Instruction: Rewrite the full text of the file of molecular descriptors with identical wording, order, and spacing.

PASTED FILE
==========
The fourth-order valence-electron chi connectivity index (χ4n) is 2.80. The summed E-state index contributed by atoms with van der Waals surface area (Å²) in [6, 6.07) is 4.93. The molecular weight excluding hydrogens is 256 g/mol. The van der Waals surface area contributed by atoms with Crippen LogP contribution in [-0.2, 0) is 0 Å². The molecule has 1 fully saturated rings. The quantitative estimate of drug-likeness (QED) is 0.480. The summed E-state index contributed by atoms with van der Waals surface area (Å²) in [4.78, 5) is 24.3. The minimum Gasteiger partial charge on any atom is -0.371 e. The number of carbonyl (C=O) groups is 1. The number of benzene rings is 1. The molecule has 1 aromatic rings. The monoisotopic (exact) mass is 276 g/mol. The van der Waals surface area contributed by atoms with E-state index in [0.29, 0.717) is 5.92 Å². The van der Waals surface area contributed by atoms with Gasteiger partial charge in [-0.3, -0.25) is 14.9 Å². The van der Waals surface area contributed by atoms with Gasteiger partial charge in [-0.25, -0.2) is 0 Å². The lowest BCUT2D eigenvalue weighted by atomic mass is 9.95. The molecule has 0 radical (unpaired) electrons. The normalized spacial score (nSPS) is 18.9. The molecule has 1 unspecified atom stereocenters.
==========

The fourth-order valence-electron chi connectivity index (χ4n) is 2.80. The summed E-state index contributed by atoms with van der Waals surface area (Å²) in [6, 6.07) is 4.93. The molecular weight excluding hydrogens is 256 g/mol. The van der Waals surface area contributed by atoms with Crippen LogP contribution in [-0.2, 0) is 0 Å². The molecule has 1 fully saturated rings. The quantitative estimate of drug-likeness (QED) is 0.480. The summed E-state index contributed by atoms with van der Waals surface area (Å²) in [4.78, 5) is 24.3. The minimum Gasteiger partial charge on any atom is -0.371 e. The number of carbonyl (C=O) groups is 1. The number of benzene rings is 1. The molecule has 1 aromatic rings. The monoisotopic (exact) mass is 276 g/mol. The van der Waals surface area contributed by atoms with E-state index in [0.29, 0.717) is 5.92 Å². The van der Waals surface area contributed by atoms with Gasteiger partial charge in [-0.3, -0.25) is 14.9 Å². The van der Waals surface area contributed by atoms with Gasteiger partial charge in [-0.25, -0.2) is 0 Å². The lowest BCUT2D eigenvalue weighted by atomic mass is 9.95. The molecule has 0 radical (unpaired) electrons. The normalized spacial score (nSPS) is 18.9. The molecule has 1 unspecified atom stereocenters.